Say Sue Me

Photos by Jungran Park

Things that have happened to Say Sue Me in 2018 so far: they’ve been an official SXSW band, embarked on a second tour of the U.K. and western Europe, landed a supporting slot with Japanese Breakfast in Paris, and racked up yards of positive coverage for their second full-length and first international release, Where We Were Together.

It’s clear that the indie pop quartet from Busan, South Korea are well on track to become one of 2018’s breakout bands, but when I ask Say Sue Me via Skype a few weeks before the record’s release if they feel more famous inside or outside of their home country, they laugh.

“Well, if you’re famous outside Korea, you’re famous inside Korea,” says vocalist and guitarist Sumi Choi. “I think we are getting famous outside of Korea, but there’s still not much focus on us here.”

That will be changing soon. A cursory listen to their music reveals why Say Sue Me, made up of Choi, guitarist Byungkyu Kim, bassist Jae Young, and drummer Chang Won, is rapidly taking over the world. The band’s mix of catchy indie pop and vibrant surf gives them instant, familiar appeal that works over a variety of spectrums—think a combination of Alvvays’ twinkling hooks, La Luz’s wet atmospherics, and Pavement’s spiraling coils of noise. (We like to call it indie surf.)

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Their self-admitted first “well-prepared record,” Where We Were Together is the fullest expression of Say Sue Me’s own sound to date, presenting a skillfully rendered amalgamation of elements drawn from genres the band has been experimenting with since their formation in 2012. But it took them a while to arrive at the right blend.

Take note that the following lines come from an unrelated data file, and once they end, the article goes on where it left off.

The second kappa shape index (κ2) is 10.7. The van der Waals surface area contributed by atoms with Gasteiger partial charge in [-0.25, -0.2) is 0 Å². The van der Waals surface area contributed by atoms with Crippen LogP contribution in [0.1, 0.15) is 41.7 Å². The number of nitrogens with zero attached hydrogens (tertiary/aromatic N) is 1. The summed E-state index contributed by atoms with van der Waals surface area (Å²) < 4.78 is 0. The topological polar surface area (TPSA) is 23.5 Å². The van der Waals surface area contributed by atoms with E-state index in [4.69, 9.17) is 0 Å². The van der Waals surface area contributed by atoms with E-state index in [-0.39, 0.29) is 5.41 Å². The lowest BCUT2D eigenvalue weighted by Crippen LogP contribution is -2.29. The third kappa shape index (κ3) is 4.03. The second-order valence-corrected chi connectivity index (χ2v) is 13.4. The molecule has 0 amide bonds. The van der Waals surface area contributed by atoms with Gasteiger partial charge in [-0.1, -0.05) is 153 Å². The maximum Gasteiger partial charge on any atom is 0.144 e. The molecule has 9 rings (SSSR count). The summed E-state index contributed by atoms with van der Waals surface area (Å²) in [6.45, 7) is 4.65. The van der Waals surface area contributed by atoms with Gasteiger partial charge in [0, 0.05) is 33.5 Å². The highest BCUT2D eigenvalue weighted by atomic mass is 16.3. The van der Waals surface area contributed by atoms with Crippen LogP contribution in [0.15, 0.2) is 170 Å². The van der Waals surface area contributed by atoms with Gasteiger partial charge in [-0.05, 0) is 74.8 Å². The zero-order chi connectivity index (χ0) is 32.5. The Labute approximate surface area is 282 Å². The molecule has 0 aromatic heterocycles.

“When we started our band, we didn’t do it seriously. We just wrote songs,” says Choi. “Luckily, we knew Dick Dale and the Beach Boys. They have a vibrant sound, and we liked that.”

Say Sue Me’s discography shows a band dabbling in everything from heavy surf instrumentals and sparkling C86 jangle pop to blown-out proto-shoegaze and grungy ’90s indie. Last year’s Damnably compilation Say Sue Me, a retrospective made up of tracks taken from the band’s two Korean releases, provides an overview of the group slowly assembling their sonic identity (it made our best records of 2017). The results can be heard reverberating throughout the warmly recorded tracks on Where We Were Together.

That Say Sue Me are able to combine genres in such a natural fashion is due largely to the synergy between Kim, who pens all the music, and Choi, whose deeply empathetic lyrics and themes are inspired, you might not be surprised to learn, by an actual diary she keeps. “I have so many complaints about my ideas and myself and everything in this world,” she jokes.

Choi’s got a knack for balancing sweet and sardonic sentiments within lyrics like “I’m full of things I hate / But I like you,” from “But I Like You,” and this mirrors Kim’s ability to shift moods by layering various guitar tones and textures within the space of a single song. This versatility is not lost on the band. “He’s a genius,” Choi says of Kim.